|Schools should be an inclusive, safe space for our students, yet the opposite is the case for many LGBTQ+ youth
The Government must be more proactive in tackling the rise of transphobia and homophobia in our schools, Social Democrats TD Gary Gannon told the Dáil today.
Deputy Gannon, who is the party’s Education spokesperson, made his comments after BeLong To published the findings of its School Climate Survey, which revealed that 76 percent of LGBTQ+ students do not feel safe in school.
“It is most unfortunate that such disturbing findings should emerge during Transgender Awareness Week and Stand Up Awareness Week. Despite the progress made in recognising the rights of the LGBTQ+ community in recent years, the results of the survey are a worrying reminder of the blatant discrimination often faced by these young people.
“The survey paints a bleak picture of secondary school life for LGBTQ+ students in Ireland today. Of the more than 1,200 young people questioned, 69 percent have heard homophobic remarks from other students, with 59 percent reporting homophobic comments from school staff.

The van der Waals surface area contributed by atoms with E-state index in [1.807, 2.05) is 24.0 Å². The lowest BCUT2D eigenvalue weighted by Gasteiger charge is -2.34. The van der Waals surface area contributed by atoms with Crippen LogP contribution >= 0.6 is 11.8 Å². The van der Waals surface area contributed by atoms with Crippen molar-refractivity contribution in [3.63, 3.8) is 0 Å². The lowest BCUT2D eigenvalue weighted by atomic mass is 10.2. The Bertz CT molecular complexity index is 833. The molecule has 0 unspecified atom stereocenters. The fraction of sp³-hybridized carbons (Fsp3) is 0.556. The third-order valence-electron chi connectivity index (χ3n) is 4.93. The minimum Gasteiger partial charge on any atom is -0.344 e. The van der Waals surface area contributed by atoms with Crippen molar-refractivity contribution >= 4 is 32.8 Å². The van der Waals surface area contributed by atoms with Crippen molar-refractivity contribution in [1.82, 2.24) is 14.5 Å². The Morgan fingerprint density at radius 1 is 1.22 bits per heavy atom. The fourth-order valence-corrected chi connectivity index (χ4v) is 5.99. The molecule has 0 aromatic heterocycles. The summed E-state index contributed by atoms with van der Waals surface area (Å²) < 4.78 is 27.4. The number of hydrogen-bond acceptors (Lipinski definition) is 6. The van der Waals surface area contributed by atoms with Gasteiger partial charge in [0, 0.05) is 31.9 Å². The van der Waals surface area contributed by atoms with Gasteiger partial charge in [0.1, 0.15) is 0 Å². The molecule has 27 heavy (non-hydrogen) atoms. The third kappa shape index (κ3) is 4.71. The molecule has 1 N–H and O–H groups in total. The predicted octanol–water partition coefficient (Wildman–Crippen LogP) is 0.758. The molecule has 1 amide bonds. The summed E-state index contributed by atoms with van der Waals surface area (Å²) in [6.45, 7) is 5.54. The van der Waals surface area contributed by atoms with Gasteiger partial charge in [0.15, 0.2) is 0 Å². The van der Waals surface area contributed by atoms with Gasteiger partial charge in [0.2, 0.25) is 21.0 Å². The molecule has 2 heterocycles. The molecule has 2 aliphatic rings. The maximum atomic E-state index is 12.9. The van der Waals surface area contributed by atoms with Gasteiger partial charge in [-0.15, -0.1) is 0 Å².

“It is concerning that one in three students revealed they had skipped school to avoid negative treatment due to being LGBTQ+. Equally alarming is that one out of 10 students said they were unsure whether they will complete the Leaving Certificate.
“A rise in transphobia and homophobia across Ireland, which has seen an increase in violent attacks on LGBTQ+ people, cannot be allowed to continue unchecked. Schools should be an inclusive, safe space for our students, yet the opposite is the case for many LGBTQ+ youth.
“Feeling unsafe and missing vital school days out of fear can have a damaging effect on students’ secondary school education and create barriers for them in progressing to third level or pursuing future careers.
“In light of the survey’s findings, the Government needs to outline what measures it intends to take in our schools to support LGBTQ+ students.
“Intolerance must be called out and challenged at every opportunity if we are to avoid reversing the gains made in our quest for genuine equality in Ireland.
“There can be no slippage if we are to safeguard LGBTQ+ students’ futures.”
November 15, 2022